• SP's will always scale better. 200 users, or 200 concurrent users - there's a huge difference! I'll put up some code one of these days to show better, but you can do a simple test yourself. Write some VB code (or whatever) that just opens a recordset using a select with a couple parameters, run it 20k times, time it. Then replace that with a call to a stored proc, run the same number of times, you'll definitely find it to be faster.

    Andy

    http://www.sqlservercentral.com/columnists/awarren/

  • Good article - and some good comments. Nice to have a succinct summary of why you should use sp's or sometimes not. Yes there are times when dynamic can expedite or improve the application.

    And I agree with Andy that sp's scale much more than dynamic. And security is a hell of a lot better.

    And I've heard all the stories of why a developer will not use sp's or will not document. The best one is where a developer told me he did not need to document the code because he would be the one making any changes.


    What's the business problem you're trying to solve?

  • Thanx to all of u. I am just compiling a small report based on this discussion. This helped me a a lot.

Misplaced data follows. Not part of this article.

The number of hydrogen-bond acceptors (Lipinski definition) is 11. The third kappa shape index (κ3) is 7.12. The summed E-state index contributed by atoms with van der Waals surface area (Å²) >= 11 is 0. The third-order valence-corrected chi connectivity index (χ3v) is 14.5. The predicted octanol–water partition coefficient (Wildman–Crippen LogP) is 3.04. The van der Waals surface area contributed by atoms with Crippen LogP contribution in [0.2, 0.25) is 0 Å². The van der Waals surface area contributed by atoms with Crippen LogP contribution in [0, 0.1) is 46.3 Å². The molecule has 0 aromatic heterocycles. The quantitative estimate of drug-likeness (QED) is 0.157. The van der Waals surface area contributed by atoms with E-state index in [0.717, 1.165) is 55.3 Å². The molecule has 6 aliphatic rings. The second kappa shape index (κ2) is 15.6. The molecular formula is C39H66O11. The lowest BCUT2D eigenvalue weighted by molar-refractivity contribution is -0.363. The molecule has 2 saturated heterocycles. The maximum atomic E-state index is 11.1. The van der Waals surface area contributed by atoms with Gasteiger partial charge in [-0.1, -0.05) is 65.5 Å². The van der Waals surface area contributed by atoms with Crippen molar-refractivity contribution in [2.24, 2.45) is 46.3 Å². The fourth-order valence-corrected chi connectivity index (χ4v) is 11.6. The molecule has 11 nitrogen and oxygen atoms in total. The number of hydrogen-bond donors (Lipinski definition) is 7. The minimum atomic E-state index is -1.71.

And yes Andy, as soon as I completed my report I will be testing the scenario u suggested (may even try multi threaded application to simulate concurrent calls)

    Regards,

    Kashif.

  • Sorry, but I disagree completely with this author.

    I have written a web-based system that builds all pages from metadata.  Every table in every system is searchable and editable through the same TWO pages.  Lets look at the benefits of my approach:

    Currently, I have about 150 different tables through the different systems.

    How many update/insert/delete stored procedures would I need for all those tables?  A lot. 

    Every column on every table is searchable/sortable includinging multiple filters being able to be applied.  I have ONE codebase for all that code.  It includes role and user based table and column level permissions definable as metadata.

    "Advantage 1" of stored procedures - speed

    The author admits this is not much of an advantage, and so far I have found no performance issues in my design.

    "Advantage 2" of stored procedures - injection attacks. 

    Yep, definitely a concern, but I've coded for that and since every system uses the same codebase, I never have to code for it again.

    "Advantage 3" security - not giving permissions to base tables

    This just doesn't compute for me.  You'd have to make all your views indexed, then you'd have to have separate code to look at the TABLE when doing inserts and the views when doing selects.  If you are doing your inserts and deletes in a stored procedure anyway, I see no "advantage" here and if you never give an individual user permission to the database in the first place, there shouldn't be a concern anyway.